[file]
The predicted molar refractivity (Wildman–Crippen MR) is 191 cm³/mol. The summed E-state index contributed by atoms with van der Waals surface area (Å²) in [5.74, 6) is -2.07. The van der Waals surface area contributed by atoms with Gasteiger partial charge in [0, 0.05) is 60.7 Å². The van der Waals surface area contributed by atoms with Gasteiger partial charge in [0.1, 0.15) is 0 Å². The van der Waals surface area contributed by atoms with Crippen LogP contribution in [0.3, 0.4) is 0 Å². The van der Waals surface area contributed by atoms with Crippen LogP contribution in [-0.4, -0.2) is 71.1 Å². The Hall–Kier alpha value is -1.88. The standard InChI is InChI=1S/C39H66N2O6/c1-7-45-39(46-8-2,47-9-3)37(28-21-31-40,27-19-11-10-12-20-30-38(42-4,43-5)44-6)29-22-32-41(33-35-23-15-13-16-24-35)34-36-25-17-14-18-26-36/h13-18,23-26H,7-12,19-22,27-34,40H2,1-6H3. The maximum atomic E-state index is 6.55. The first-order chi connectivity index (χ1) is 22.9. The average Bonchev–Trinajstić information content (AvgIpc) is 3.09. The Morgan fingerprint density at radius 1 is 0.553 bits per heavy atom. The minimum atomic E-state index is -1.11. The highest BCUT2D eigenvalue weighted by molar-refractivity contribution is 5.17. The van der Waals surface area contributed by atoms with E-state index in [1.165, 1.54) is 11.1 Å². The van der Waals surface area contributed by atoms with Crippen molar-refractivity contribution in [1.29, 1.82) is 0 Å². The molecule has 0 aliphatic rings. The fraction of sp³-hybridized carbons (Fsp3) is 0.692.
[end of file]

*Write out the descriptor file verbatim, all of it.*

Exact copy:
The predicted molar refractivity (Wildman–Crippen MR) is 191 cm³/mol. The summed E-state index contributed by atoms with van der Waals surface area (Å²) in [5.74, 6) is -2.07. The van der Waals surface area contributed by atoms with Gasteiger partial charge in [0, 0.05) is 60.7 Å². The van der Waals surface area contributed by atoms with Gasteiger partial charge in [0.1, 0.15) is 0 Å². The van der Waals surface area contributed by atoms with Crippen LogP contribution in [0.3, 0.4) is 0 Å². The van der Waals surface area contributed by atoms with Crippen LogP contribution in [-0.4, -0.2) is 71.1 Å². The Hall–Kier alpha value is -1.88. The standard InChI is InChI=1S/C39H66N2O6/c1-7-45-39(46-8-2,47-9-3)37(28-21-31-40,27-19-11-10-12-20-30-38(42-4,43-5)44-6)29-22-32-41(33-35-23-15-13-16-24-35)34-36-25-17-14-18-26-36/h13-18,23-26H,7-12,19-22,27-34,40H2,1-6H3. The maximum atomic E-state index is 6.55. The first-order chi connectivity index (χ1) is 22.9. The average Bonchev–Trinajstić information content (AvgIpc) is 3.09. The Morgan fingerprint density at radius 1 is 0.553 bits per heavy atom. The minimum atomic E-state index is -1.11. The highest BCUT2D eigenvalue weighted by molar-refractivity contribution is 5.17. The van der Waals surface area contributed by atoms with E-state index in [1.165, 1.54) is 11.1 Å². The van der Waals surface area contributed by atoms with Crippen molar-refractivity contribution in [1.29, 1.82) is 0 Å². The molecule has 0 aliphatic rings. The fraction of sp³-hybridized carbons (Fsp3) is 0.692.